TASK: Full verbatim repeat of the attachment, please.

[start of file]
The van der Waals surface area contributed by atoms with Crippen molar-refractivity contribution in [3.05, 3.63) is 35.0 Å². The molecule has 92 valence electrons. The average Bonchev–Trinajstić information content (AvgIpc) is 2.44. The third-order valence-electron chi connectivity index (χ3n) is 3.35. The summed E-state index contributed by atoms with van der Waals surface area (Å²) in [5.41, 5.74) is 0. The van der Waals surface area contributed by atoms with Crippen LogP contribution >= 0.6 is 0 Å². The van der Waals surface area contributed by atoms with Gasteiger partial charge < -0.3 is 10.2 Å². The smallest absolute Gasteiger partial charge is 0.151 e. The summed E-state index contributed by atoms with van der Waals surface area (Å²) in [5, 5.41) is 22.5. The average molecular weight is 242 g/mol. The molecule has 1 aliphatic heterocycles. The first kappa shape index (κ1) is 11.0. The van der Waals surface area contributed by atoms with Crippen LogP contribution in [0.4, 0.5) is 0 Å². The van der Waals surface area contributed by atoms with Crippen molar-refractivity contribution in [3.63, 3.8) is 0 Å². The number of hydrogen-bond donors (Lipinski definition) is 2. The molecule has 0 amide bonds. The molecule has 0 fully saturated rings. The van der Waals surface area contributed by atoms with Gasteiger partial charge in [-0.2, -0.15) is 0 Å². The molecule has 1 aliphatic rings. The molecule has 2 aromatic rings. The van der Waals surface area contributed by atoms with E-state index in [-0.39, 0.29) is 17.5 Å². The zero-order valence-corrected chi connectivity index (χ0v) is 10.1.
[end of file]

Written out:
The van der Waals surface area contributed by atoms with Crippen molar-refractivity contribution in [3.05, 3.63) is 35.0 Å². The molecule has 92 valence electrons. The average Bonchev–Trinajstić information content (AvgIpc) is 2.44. The third-order valence-electron chi connectivity index (χ3n) is 3.35. The summed E-state index contributed by atoms with van der Waals surface area (Å²) in [5.41, 5.74) is 0. The van der Waals surface area contributed by atoms with Crippen LogP contribution >= 0.6 is 0 Å². The van der Waals surface area contributed by atoms with Gasteiger partial charge < -0.3 is 10.2 Å². The smallest absolute Gasteiger partial charge is 0.151 e. The summed E-state index contributed by atoms with van der Waals surface area (Å²) in [5, 5.41) is 22.5. The average molecular weight is 242 g/mol. The molecule has 1 aliphatic heterocycles. The first kappa shape index (κ1) is 11.0. The van der Waals surface area contributed by atoms with Crippen LogP contribution in [0.4, 0.5) is 0 Å². The van der Waals surface area contributed by atoms with Crippen molar-refractivity contribution in [3.63, 3.8) is 0 Å². The number of hydrogen-bond donors (Lipinski definition) is 2. The molecule has 0 amide bonds. The molecule has 0 fully saturated rings. The van der Waals surface area contributed by atoms with Gasteiger partial charge in [-0.2, -0.15) is 0 Å². The molecule has 1 aliphatic rings. The molecule has 2 aromatic rings. The van der Waals surface area contributed by atoms with E-state index in [-0.39, 0.29) is 17.5 Å². The zero-order valence-corrected chi connectivity index (χ0v) is 10.1.